| Abstract|| |
A 38-year-old intoxicated man presented to the emergency department with a painful, swollen left knee and inability to ambulate after being tackled to the ground. The patient was uncooperative, and physical examination of the lower extremities was limited by his intoxication. Radiographic examination of the knee was unremarkable. Ultrasound of the knee revealed a quadriceps tendon rupture. The sonographic features of quadriceps tendon rupture are described, as is the role ultrasound plays in the assessment of a swollen, painful knee.
Keywords: Knee examination, quadriceps tendon rupture, ultrasound
|How to cite this article:|
Secko M, Diaz M, Paladino L. Ultrasound diagnosis of quadriceps tendon tear in an uncooperative patient. J Emerg Trauma Shock 2011;4:521-2
|How to cite this URL:|
Secko M, Diaz M, Paladino L. Ultrasound diagnosis of quadriceps tendon tear in an uncooperative patient. J Emerg Trauma Shock [serial online] 2011 [cited 2015 May 28];4:521-2. Available from: http://www.onlinejets.org/text.asp?2011/4/4/521/86652
| Introduction|| |
Ruptures of the quadriceps tendon occur relatively infrequently and usually occur in older patients. Complete quadriceps tendon rupture is a disabling injury, and prompt diagnosis and expeditious operative repair is required to obtain an optimal result. We present a case of a complete quadriceps tendon tear in an uncooperative patient using point-of-care bedside ultrasound.
| Case Report|| |
A 38-year-old man presented to the emergency department (ED) complaining of pain in his left knee and inability to ambulate after being tackled to the ground. He stated that he had been drinking alcohol that day and got into a physical altercation that ended when police tackled him to the ground. His past medical history consisted of schizophrenia, for which he was compliant with his medications.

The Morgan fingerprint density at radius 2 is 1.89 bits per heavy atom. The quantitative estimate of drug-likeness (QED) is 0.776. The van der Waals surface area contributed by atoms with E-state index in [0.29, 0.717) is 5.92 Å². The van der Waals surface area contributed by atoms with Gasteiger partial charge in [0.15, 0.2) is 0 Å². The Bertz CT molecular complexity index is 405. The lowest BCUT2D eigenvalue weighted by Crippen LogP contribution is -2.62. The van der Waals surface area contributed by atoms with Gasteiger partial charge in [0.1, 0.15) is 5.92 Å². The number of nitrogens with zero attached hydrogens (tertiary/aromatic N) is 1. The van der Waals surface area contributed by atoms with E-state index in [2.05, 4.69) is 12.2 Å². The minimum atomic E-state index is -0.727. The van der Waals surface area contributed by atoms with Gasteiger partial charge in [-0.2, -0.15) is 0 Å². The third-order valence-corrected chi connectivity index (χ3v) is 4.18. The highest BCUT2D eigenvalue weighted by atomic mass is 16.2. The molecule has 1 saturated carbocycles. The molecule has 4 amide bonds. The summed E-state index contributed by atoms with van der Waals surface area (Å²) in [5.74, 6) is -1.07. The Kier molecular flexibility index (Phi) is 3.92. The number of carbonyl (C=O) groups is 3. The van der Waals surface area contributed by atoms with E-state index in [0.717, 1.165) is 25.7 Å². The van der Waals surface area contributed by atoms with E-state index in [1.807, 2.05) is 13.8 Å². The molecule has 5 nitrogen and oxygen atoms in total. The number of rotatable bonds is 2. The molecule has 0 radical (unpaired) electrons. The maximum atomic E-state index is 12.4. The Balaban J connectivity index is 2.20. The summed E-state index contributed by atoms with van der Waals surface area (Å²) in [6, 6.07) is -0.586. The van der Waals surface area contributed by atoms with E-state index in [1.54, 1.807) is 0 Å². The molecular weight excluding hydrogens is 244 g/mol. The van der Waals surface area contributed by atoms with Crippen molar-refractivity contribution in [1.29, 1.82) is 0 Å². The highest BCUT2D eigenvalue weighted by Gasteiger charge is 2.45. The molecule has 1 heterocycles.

The vital signs were all within normal limits, and the Glasgow Coma scale (GCS) was 15. The patient appeared intoxicated and was uncooperative during certain procedures of the physical exam. His left knee demonstrated a large effusion with ecchymosis over the anterior, superior portion of his knee. Bony landmarks of the knee were difficult to palpate because of the large effusion. Distal peripheral pulses were palpable. The patient was resistant to allow both active and passive range of motion of the knee, and refused assessment for ligamentous instability. The remainder of his physical exam was unremarkable.
Standard 3-view radiography of the knee was performed, which did not reveal any foreign bodies, fracture or subluxation. Given their diagnostic uncertainty, the authors performed a bedside ultrasound of the knee using a 13-6 MHz linear transducer (Sono-Site M-Turbo, Bothell, WA). Ultrasound examination demonstrated an anechoic area at the distal end of the quadriceps tendon at its attachment to the superior pole of the patella, suggestive of a quadriceps tendon rupture [Figure 1]. A comparison view of the right knee revealed no such abnormality [Figure 2].
|Figure 1: A sagittal image of the affected left knee demonstrates the ruptured quadriceps tendon (T) attached to the superior pole of the patella (P). Note the loss of linear fibers of the tendon, which is filled in by an effusion (*) anterior to the distal femur (F|
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|Figure 2: A sagittal image of the unaffected (normal) right knee clearly demonstrates the linear fibers of the quadriceps tendon (T) attached to the superior pole of the patella (P) and anterior to the distal femur (F)|
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After the diagnosis was made, the patient was placed in a knee immobilizer; the leg was elevated; ice and analgesia were given; and the orthopedic surgeons were notified. The patient was admitted to the orthopedic service and underwent operative repair of a complete quadriceps tendon rupture the following day. The patient was later discharged to a rehab facility and had an uneventful recovery.